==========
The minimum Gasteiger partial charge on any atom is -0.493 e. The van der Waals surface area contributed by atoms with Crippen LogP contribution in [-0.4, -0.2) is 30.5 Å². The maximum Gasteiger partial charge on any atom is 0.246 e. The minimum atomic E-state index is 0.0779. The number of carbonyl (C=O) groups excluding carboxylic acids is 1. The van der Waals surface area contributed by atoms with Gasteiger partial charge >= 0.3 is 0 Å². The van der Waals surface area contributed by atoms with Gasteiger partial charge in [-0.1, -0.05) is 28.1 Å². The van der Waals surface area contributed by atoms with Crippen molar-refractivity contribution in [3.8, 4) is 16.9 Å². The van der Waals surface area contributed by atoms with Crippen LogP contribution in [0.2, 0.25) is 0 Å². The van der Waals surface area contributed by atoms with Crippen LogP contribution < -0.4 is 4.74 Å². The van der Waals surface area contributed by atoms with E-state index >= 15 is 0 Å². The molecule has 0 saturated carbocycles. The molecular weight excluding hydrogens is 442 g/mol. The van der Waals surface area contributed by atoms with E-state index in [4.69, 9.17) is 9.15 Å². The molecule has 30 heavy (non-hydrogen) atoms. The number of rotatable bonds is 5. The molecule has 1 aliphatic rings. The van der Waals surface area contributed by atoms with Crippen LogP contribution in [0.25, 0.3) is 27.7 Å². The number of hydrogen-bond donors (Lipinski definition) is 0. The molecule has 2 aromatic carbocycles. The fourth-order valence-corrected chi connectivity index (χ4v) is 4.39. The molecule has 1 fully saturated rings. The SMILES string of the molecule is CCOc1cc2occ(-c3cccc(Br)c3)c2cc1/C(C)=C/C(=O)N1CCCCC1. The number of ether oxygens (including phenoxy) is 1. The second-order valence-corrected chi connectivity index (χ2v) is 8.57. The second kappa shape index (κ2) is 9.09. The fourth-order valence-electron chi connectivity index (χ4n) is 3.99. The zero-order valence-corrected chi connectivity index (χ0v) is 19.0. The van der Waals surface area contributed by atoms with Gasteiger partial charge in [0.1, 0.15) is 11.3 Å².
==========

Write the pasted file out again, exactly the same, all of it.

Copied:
The minimum Gasteiger partial charge on any atom is -0.493 e. The van der Waals surface area contributed by atoms with Crippen LogP contribution in [-0.4, -0.2) is 30.5 Å². The maximum Gasteiger partial charge on any atom is 0.246 e. The minimum atomic E-state index is 0.0779. The number of carbonyl (C=O) groups excluding carboxylic acids is 1. The van der Waals surface area contributed by atoms with Gasteiger partial charge >= 0.3 is 0 Å². The van der Waals surface area contributed by atoms with Gasteiger partial charge in [-0.1, -0.05) is 28.1 Å². The van der Waals surface area contributed by atoms with Crippen molar-refractivity contribution in [3.8, 4) is 16.9 Å². The van der Waals surface area contributed by atoms with Crippen LogP contribution in [0.2, 0.25) is 0 Å². The van der Waals surface area contributed by atoms with Crippen LogP contribution < -0.4 is 4.74 Å². The van der Waals surface area contributed by atoms with E-state index >= 15 is 0 Å². The molecule has 0 saturated carbocycles. The molecular weight excluding hydrogens is 442 g/mol. The van der Waals surface area contributed by atoms with E-state index in [4.69, 9.17) is 9.15 Å². The molecule has 30 heavy (non-hydrogen) atoms. The number of rotatable bonds is 5. The molecule has 1 aliphatic rings. The van der Waals surface area contributed by atoms with Crippen LogP contribution in [0.25, 0.3) is 27.7 Å². The number of hydrogen-bond donors (Lipinski definition) is 0. The molecule has 2 aromatic carbocycles. The fourth-order valence-corrected chi connectivity index (χ4v) is 4.39. The molecule has 1 fully saturated rings. The SMILES string of the molecule is CCOc1cc2occ(-c3cccc(Br)c3)c2cc1/C(C)=C/C(=O)N1CCCCC1. The number of ether oxygens (including phenoxy) is 1. The second-order valence-corrected chi connectivity index (χ2v) is 8.57. The second kappa shape index (κ2) is 9.09. The fourth-order valence-electron chi connectivity index (χ4n) is 3.99. The zero-order valence-corrected chi connectivity index (χ0v) is 19.0. The van der Waals surface area contributed by atoms with Gasteiger partial charge in [0.1, 0.15) is 11.3 Å².